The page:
TESTA, School of Politics & International Relations, University of Nottingham (May 2014)
1. Learning from assessment:
insights about student learning
from programme level evidence
Dr Tansy Jessop, TESTA Project Leader
Launch of the Teaching Centre
School of Politics and International Relations
University of Nottingham
15 May 2014
2. 1) Assessment drives what students pay
attention to, and defines the actual
curriculum (Ramsden 1992).
2) Feedback is significant (Hattie, 2009; Black
and Wiliam, 1998)
3) Programme is central to influencing change.
3. Thinking about modules
modulus (Latin): small measure
“sections for easy constructions”
“a self-contained unit”
4. How well does IKEA 101 packaging
work for Sociology 101?
Quick and instantaneous
Comes with written
Long and complicated
Slow, needs deliberation
5. HEA funded research project (2009-12)
Seven programmes in four partner universities
Maps programme-wide assessment
Engages with Quality Assurance processes
Diagnosis – intervention – cure
What is TESTA?
Transforming the Experience of Students through Assessment
Challenging and high expectations
Students need to understand goals and standards
Detailed, high quality, developmental feedback
Dialogic cycles of feedback
Deep learning – beyond factual recall
Based on assessment principles
10. TESTA Research Methods
(Drawing on Gibbs and Dunbar-Goddet, 2008,2009)
11. Case Study X: what’s going on?
Mainly full-time lecturers
Plenty of varieties of assessment, no exams
Reasonable amount of formative assessment (14 x)
33 summative assessments
Masses of written feedback on assignments (15,000 words)
Learning outcomes and criteria clearly specified
….looks like a ‘model’ assessment environment
Don’t put in a lot of effort and distribute their effort across few topics
Don’t think there is a lot of feedback or that it very useful, and don’t
make use of it
Don’t think it is at all clear what the goals and standards are
12. Case Study Y: what’s going on?
35 summative assessments
No formative assessment specified in documents
Learning outcomes and criteria wordy and woolly
Marking by global, tacit, professional judgements
Teaching staff mainly part-time and hourly paid
….looks like a problematic assessment environment
Put in a lot of effort and distribute their effort across topics
Have a very clear idea of goals and standards
Are self-regulating and have a good idea of how to close the gap
16. In pairs/groups, read through quotes from student
focus group data on a particular theme.
What problems does the data imply?
What solutions might a programme develop to
address some of these challenges?
A3 sheets provided to tease out challenges and
Focus Group data
18. If there weren’t loads of other assessments, I’d do it.
If there are no actual consequences of not doing it, most
students are going to sit in the bar.
I would probably work for tasks, but for a lot of people, if
it’s not going to count towards your degree, why bother?
The lecturers do formative assessment but we don’t get
any feedback on it.
Theme 1: Formative is a great idea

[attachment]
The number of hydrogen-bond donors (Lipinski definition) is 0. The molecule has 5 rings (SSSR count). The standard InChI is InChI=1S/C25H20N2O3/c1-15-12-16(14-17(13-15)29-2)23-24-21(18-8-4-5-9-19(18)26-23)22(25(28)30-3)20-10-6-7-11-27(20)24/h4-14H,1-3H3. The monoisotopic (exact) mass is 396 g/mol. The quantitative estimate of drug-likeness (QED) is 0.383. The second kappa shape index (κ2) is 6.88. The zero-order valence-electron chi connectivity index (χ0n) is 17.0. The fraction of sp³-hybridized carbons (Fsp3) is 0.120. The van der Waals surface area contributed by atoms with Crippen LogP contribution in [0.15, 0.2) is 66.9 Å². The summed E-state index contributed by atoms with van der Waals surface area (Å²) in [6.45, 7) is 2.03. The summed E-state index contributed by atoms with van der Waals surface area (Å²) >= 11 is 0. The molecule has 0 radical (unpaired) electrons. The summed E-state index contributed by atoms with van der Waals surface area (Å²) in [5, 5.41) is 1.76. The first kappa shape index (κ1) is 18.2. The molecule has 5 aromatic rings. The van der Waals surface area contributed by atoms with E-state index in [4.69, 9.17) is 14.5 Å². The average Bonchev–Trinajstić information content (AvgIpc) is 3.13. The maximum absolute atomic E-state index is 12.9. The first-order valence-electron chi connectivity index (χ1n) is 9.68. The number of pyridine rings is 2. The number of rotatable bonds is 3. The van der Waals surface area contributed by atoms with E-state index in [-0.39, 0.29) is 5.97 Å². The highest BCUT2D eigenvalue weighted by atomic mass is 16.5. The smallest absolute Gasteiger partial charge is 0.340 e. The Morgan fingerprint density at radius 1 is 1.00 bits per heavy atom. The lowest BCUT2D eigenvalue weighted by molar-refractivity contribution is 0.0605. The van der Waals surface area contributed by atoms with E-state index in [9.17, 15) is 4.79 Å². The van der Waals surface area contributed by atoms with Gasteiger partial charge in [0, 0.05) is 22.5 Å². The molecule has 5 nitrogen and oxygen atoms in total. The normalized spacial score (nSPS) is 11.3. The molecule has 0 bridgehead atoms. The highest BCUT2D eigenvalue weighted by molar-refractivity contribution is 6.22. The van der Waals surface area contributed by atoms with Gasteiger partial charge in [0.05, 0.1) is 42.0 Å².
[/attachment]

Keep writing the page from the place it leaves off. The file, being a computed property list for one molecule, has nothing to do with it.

19. We could do with more assessments over the course of the year
to make sure that people are actually doing stuff.
We get too much of this end or half way through the term essay
type things. Continual assessments would be so much better.
So you could have a great time doing nothing until like a month
before Christmas and you’d suddenly panic. I prefer steady
deadlines, there’s a gradual move forward, rather than bam!
Theme 2: Assessment isn’t driving
and distributing student effort
20. The feedback is generally focused on the module.
It’s difficult because your assignments are so detached from
the next one you do for that subject. They don’t relate to each
Because it’s at the end of the module, it doesn’t feed into our
You’ll get really detailed, really commenting feedback from
one tutor and the next tutor will just say ‘Well done’.
Theme 3: Feedback is disjointed
21. The criteria are in a formal document so the language is quite
complex and I’ve had to read it a good few times to kind of
understand what they are saying.
Assessment criteria can make you take a really narrow approach.
I don’t have any idea of why it got that mark.
They read the essay and then they get a general impression, then
they pluck a mark from the air.
It’s a shot in the dark.
We’ve got two tutors – one marks completely differently to the
other and it’s pot luck which one you get.
Theme 4: Students are not clear
about goals and standards
22. 1. Too much summative; too little formative
2. Too wide a variety of assessment
3. Lack of time on task
4. Inconsistent marking standards
5. ‘Ticking’ modules off
6. Poor feedback: too little and too slow
7. Lack of oral feedback; lack of dialogue about standards
8. Instrumental reproduction of materials for marks
23. 1. Students and staff can’t do more of both.
2. Reductions in summative – how many is enough?
3. Increase in formative – and make sure it is valued and
4. Debunking the myth of two summative per module.
5. Articulating rationale with students, lecturers, senior
managers and QA managers.
1. Summative-formative issues
24. The case of the under-performing engineers (Graham,
The case of the cunning (but not litigious) lawyers (Graham,
The case of the silent teachers (Winchester)
The case of the lost accountants (Winchester)
The case of the disengaged Media students (Winchester)
The case of the instrumental scientists (Saurashtra)
1. Examples of ramping up formative
25. The case of low effort on Media Studies
The case of bunching on the BA Primary
2. Examples of improving ‘time on task’
26. The case of the closed door (Psychology)
The case of the one-off in History (Bath Spa)
The case of the Sports Psychologist (Winchester)
The conversation gambit
3. Engaging students in reflection
through improving feedback
27. The case of the maverick History lecturer (a dove)
The case of the highly individualistic creative
4. Internalising goals and standards
29. Improvements in NSS scores on A&F – from bottom
quartile in 2009 to top quartile in 2013
Three programmes with 100% satisfaction ratings post
All TESTA programmes have some movement upwards
on A&F scores